A recent post asked about travel recommendations
regarding Warsaw for a non Polish speaking person. I
have been to Poland twice, in 1992 and 2000. It is
not difficult for a non Polish speaker to have a great
visit. In general travel to Poland has become much
easier and Warsaw is approaching the standards of a
Western European city. I would suggest some pre
1. Learn about Polish Jewish History. There are
excellent books of fiction and nonfiction.
2. Buy a good guide book and read it before you go. I
would suggest getting a general book about Poland and
a specific book about Warsaw. There are also a number
of specific guides to Jewish oriented travel. You can
save money by checking out a bunch >from the library
and the purchasing the ones you like best.
3. Use the guidebooks to locate a hotel within your
budget and needs. There are several worthwhile hotels
near the central rail station. They are also walking
distance to some of the major Jewish sites.
4. There is a Jewish travel center with English
speaking staff at the Jewish community center adjacent
to the Nozyck Synagogue. You can make arrangements
for a wide variety of city and Jewish tours as well as
excursions to Lublin, Krakow, Auschwitz and other
5. Archival research might be difficult during the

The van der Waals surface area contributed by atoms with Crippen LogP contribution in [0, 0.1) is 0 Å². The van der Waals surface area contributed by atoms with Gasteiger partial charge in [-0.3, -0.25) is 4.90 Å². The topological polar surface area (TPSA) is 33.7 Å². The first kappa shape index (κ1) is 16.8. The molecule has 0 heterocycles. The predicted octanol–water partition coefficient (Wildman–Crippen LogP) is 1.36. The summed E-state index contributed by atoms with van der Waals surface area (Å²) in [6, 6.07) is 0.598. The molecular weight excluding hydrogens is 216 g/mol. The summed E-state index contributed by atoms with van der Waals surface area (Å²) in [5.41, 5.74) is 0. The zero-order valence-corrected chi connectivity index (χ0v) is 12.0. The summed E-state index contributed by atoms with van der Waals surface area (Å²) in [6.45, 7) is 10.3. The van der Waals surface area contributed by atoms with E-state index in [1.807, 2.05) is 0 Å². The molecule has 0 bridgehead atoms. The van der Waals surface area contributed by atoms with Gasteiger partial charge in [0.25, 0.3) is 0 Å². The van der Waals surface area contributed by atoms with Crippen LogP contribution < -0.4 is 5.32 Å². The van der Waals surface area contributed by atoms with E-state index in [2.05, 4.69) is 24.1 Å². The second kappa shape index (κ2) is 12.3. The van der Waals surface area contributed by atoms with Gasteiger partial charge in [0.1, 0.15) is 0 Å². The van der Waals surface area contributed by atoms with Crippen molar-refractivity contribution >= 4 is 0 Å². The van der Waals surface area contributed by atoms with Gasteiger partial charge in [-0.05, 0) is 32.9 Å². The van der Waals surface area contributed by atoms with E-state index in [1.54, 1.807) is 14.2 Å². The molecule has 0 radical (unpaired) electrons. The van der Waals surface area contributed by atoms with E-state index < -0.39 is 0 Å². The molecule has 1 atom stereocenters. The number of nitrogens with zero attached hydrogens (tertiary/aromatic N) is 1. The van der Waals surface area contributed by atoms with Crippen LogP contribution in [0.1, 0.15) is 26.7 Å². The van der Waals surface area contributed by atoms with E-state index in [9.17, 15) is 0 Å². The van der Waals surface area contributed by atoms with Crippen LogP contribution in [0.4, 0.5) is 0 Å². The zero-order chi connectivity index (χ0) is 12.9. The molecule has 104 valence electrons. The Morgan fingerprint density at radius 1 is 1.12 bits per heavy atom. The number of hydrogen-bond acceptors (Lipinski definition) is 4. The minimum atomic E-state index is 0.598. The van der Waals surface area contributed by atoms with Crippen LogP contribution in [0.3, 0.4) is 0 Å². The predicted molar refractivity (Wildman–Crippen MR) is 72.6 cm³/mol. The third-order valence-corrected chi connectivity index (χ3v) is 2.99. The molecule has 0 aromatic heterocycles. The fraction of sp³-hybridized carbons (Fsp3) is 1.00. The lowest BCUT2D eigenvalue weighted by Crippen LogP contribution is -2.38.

summer. Do as much as possible here. Use your time
in Poland to see sites. If you really want to spend
time at the archives, write a head.
6. Bring addresses of ancestral homes and businesses,
but be aware that not only was much destroyed during
the war, but in some cases the street lay outs were
completely changes and streets that remained have had
in some cases multiple name changes. Bring copies of
7. Don't be afraid to venture on your own. My father
and I took a trip to Lublin with only a couple of
guidebooks. One of Jewish oriented self guided
walking tours and the other was a general guidebook.
we had a fascinating day.
8. Learn to recognize the Polish alphabet and learn a
few simple phrases, greetings, pleasantries,
directions, etc. even being pointed in the right
direction will help!
9. Talk to the oldest people you can. They know the
most, especially in the smaller communities.
10. Prepare, prepare, prepare!